Today’s story “Lower East Side Rezone Sparks Border War in Chinatown” highlighted the opposition to the city’s plan to rezone 111 blocks in the Lower East Side and East Village. Critics say the plan protects the wealthier, whiter parts of the Community District 3 from aggressive development but ignores the poorer sections—Chinatown, the Bowery and the far East Side.
We captured the chaotic scene at the May 12th town hall meeting, where opponents greeted community board members and city planners outside with cartoons and signs depicting Bloomberg as a rich racist:
Inside, the protesters disrupted the meeting with 15-minute intervals of chanting: “Lower East Side not for sale! Chinatown not for sale!”
Wing Lam, shown here as a police officer unsuccessfully tried to quiet him during the meeting, is director of the Chinese Staff and Workers Association. He lives in Brooklyn but works in Chinatown, where he fears new development will price out the low-income families that are part of his association.
Community Board 3 Chair David McWater told the Voice that, logistically, it was faster to leave Chinatown out of the plan because it is spread across three different community boards and its current zoning is complicated. Currently, the area to be rezoned comprises the north half of Community Board 3:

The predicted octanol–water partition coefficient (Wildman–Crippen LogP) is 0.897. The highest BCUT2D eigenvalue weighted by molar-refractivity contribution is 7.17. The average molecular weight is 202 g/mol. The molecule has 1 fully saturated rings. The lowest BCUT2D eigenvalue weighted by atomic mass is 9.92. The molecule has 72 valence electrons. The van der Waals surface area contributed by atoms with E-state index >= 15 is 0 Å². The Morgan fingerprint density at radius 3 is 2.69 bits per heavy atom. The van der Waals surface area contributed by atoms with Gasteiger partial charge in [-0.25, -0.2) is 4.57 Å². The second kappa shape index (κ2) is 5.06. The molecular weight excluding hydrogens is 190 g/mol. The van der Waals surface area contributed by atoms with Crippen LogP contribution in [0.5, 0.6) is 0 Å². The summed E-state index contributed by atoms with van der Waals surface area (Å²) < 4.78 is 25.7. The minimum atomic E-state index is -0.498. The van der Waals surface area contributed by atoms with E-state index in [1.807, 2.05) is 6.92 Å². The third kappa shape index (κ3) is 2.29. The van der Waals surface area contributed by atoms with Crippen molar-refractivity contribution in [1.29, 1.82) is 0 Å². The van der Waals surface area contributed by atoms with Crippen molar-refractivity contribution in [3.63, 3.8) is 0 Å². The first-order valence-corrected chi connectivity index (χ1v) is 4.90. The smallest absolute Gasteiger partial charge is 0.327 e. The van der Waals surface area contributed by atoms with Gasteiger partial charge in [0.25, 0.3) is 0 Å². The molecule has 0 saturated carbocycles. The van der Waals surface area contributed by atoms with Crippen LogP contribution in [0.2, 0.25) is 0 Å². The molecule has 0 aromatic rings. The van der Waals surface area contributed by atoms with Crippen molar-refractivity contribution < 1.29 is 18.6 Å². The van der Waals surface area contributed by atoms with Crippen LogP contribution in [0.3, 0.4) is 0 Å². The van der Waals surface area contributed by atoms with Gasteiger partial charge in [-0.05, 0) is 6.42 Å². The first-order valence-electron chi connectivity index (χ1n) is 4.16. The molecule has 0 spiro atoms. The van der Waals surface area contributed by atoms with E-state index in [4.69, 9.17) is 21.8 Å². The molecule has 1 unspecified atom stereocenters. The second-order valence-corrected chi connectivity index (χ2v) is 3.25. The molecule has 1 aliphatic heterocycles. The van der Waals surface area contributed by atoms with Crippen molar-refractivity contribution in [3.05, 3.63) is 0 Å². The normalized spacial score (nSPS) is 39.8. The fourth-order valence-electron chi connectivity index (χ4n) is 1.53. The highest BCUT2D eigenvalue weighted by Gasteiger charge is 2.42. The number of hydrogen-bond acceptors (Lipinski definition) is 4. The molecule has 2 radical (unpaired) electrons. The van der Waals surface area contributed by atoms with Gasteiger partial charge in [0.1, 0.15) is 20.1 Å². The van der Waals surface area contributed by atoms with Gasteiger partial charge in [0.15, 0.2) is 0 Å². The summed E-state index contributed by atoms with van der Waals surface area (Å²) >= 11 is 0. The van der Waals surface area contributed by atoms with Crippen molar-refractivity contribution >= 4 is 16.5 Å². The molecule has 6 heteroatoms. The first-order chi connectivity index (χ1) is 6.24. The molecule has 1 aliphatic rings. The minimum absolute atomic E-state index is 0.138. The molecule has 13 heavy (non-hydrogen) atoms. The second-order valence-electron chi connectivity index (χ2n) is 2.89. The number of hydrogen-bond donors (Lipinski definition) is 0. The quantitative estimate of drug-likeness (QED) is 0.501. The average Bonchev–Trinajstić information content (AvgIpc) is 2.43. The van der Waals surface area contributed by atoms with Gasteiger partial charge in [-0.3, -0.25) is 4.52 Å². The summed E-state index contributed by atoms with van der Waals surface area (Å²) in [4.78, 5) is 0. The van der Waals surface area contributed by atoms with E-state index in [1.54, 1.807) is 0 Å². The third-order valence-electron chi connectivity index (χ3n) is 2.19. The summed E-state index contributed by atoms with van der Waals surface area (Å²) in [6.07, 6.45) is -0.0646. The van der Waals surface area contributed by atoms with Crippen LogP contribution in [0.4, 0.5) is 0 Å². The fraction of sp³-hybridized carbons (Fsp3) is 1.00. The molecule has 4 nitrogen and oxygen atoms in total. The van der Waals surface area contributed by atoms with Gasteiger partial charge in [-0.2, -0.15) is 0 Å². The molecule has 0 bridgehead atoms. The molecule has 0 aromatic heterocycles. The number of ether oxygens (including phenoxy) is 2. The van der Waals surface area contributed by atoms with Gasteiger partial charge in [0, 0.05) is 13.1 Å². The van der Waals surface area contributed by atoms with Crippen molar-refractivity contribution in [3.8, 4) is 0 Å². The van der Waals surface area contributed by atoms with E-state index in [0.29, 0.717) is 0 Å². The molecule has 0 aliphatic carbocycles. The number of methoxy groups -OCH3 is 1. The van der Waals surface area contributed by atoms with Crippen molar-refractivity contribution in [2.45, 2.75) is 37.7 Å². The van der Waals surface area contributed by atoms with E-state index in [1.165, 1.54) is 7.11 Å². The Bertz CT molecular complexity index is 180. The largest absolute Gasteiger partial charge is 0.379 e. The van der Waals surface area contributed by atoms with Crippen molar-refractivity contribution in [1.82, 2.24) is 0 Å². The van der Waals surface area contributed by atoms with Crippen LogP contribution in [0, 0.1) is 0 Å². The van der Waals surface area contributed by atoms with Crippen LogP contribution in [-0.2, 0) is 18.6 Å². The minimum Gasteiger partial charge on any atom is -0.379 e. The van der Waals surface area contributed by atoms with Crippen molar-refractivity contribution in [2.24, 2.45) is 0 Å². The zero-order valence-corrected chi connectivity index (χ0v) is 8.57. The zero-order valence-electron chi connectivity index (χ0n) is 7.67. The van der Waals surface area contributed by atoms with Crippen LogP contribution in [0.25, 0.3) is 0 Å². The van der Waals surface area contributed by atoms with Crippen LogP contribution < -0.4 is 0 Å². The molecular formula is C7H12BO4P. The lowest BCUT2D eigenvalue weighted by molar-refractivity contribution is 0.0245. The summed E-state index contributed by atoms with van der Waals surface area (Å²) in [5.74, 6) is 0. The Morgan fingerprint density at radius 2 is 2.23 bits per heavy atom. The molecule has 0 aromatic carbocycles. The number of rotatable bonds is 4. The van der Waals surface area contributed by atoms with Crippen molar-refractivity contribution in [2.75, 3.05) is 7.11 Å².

“I think it’s very sad,” Pat deAngelis, a 32-year resident of CB3, said as she surveyed the chaotic scene. “We worked for a couple years on this, and this is the best we can do with the city. Now these people are sort of late arrivers. They haven’t been paying attention and all the sudden they found out what’s happening and they’re upset because they’re not included in the rezoning. But it’s not the community board that chose the boundaries, it was city planning. If they protest any place it should be at city hall or city planning, or at the developers.” De Angelis lives within the area to be rezoned, where the city will implement incentives for developers to build “affordable” housing; However, the income targets for those units are another point of contention. “We all want affordable housing,” deAngelis said. “The question is always – what do you mean by affordable?”